Group D, meanwhile, has also been blown wide open as three teams are tied with three points.
But even so, it is much more arresting and persuasive as an argument because it is tied to crucial end results.
In 1996, Bill Clinton had tied Republican presidential candidate Bob Dole to Gingrich.
What about that dodgy cleric who was tied to the 9/11 bomber, the Ft. Hood shooter and now the underpants bomber?
To touch his feet or wear a ribbon he tied around your wrist might cost $100; coffee or photograph, another $200.
The dream-boy had tied him with a chain of flowers, so that he could not move.
Jane gave Pen a kitchen apron and tied one on herself while she nodded.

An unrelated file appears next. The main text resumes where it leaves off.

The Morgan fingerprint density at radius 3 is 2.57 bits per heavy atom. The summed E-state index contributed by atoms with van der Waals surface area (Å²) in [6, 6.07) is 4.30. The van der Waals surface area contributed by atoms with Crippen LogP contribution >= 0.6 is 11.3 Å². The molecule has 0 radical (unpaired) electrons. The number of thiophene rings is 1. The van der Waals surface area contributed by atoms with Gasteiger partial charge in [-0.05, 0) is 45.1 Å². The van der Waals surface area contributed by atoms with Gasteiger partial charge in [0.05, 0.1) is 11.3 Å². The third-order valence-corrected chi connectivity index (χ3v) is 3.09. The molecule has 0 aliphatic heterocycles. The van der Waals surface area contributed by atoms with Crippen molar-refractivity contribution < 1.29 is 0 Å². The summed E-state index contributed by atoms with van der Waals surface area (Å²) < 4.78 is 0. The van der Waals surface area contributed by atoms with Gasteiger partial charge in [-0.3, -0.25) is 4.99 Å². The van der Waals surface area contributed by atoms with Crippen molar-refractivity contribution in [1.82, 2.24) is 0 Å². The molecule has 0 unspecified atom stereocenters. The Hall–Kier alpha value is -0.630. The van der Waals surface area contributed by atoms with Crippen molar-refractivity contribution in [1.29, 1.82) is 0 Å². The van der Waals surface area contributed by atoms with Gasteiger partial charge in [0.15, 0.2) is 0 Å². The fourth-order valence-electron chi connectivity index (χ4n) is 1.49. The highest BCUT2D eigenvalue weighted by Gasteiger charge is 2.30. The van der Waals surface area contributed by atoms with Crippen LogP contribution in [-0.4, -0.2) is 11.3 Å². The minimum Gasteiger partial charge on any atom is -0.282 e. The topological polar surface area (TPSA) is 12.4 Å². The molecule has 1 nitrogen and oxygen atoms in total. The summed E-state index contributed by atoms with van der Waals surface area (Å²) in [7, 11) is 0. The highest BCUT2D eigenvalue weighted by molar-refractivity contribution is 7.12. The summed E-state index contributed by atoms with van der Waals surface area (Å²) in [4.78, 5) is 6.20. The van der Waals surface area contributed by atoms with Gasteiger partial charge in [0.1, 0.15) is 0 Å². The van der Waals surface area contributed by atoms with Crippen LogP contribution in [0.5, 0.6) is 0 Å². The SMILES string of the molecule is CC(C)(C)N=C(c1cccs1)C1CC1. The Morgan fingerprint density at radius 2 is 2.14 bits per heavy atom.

"But I can't be naughty, and get tied to the bed-post," said I, thoughtfully.
I do not think I could be happy,” said Hester, “to be tied down to an employment I did not like.
They were tied up in sheets, and my own impression is that they were stolen.
"that with which anything is tied," Old English teag, from Proto-Germanic *taugo (cf. Old Norse taug "tie," tygill "string"), from PIE *deuk- "to pull, to lead" (cf. Old English teon "to draw, pull, drag;" see duke (n.)).
Figurative sense is recorded from 1550s. Meaning "equality between competitors" is first found 1670s, from notion of a connecting link (tie-breaker is recorded from 1961). Sense of "necktie, cravat" first recorded 1761. The railway sense of "transverse sleeper" is from 1857, American English.
Old English tigan, tiegan, from the source of tie (n.). Related: Tied; tying. Tie-dye first attested 1904. Tie one on "get drunk" is recorded from 1951. In the noun sense of "connection," tie-in dates from 1934.